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Jory has 10 years experience as a MSN, APRN, CNM.

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2 minutes ago, JKL33 said:

She was in an ICU....she may have been accustomed to the leeway of which you speak, Jory.

...but that is at my hospital. Vanderbilt may be different. I have never worked there, so I have no idea.  But it is a dangerous practice overall if you don't truly need it right then.  

Even the ER and ICU doesn't get a complete free pass.

Example: Let's say you have someone coming in with intractable vomiting.  I think we can all agree nobody is going to die in the next 15 minutes with intractable vomiting, especially after an IV is started and flowing.  The ER doc may tell you to pull some IV Zofran to get it going...patient absolutely needs it now because while not emergent...it is urgent. Everyone saves the bottles and scans it after-the-fact.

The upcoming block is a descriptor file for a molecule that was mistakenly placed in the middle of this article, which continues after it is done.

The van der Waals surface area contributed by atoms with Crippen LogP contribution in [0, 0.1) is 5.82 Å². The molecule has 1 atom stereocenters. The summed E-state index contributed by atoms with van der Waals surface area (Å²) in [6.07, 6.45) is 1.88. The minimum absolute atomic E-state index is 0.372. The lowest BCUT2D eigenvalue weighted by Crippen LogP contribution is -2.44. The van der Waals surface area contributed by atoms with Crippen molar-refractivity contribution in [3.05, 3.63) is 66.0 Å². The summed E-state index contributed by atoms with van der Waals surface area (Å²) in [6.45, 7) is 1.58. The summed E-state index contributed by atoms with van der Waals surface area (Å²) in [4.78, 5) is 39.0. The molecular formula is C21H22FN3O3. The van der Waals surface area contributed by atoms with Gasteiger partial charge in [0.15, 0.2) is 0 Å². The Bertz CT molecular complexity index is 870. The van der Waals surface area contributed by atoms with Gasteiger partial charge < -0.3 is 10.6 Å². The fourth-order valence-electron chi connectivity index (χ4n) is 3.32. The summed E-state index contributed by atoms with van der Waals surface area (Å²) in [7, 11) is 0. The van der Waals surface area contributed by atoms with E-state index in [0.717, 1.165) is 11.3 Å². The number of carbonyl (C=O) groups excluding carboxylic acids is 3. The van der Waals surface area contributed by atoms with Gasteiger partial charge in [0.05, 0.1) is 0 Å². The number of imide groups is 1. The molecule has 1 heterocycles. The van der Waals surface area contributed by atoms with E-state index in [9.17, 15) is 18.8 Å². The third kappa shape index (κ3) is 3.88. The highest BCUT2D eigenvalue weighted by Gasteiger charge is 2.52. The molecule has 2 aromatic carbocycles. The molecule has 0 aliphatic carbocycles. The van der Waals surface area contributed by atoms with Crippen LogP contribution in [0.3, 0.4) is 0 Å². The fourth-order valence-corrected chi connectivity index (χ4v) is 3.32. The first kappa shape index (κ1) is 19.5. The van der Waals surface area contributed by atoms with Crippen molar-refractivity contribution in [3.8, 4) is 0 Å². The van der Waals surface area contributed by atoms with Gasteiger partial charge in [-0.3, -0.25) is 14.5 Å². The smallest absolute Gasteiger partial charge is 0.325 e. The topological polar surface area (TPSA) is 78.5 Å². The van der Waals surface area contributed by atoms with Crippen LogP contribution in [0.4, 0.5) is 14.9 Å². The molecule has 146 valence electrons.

But if that same patient is just very nauseous...you need to wait until that drug is loaded so you can pull it.  

Drugs pulled on override not verified with pharmacy also runs the risk of drug interactions with something else the patient is on.

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35 minutes ago, Jory said:
52 minutes ago, mtnNurse. said:

Yes, we all agree on what she "should have known". Again, based on interpretation of the law, this does not make her a criminal. Interpretation of the law is subjective. 

 

There is no "interpretation" here.  Any first year law student could tell you what reckless homicide is...it is when your NEGLIGENCE causes the death of another human being.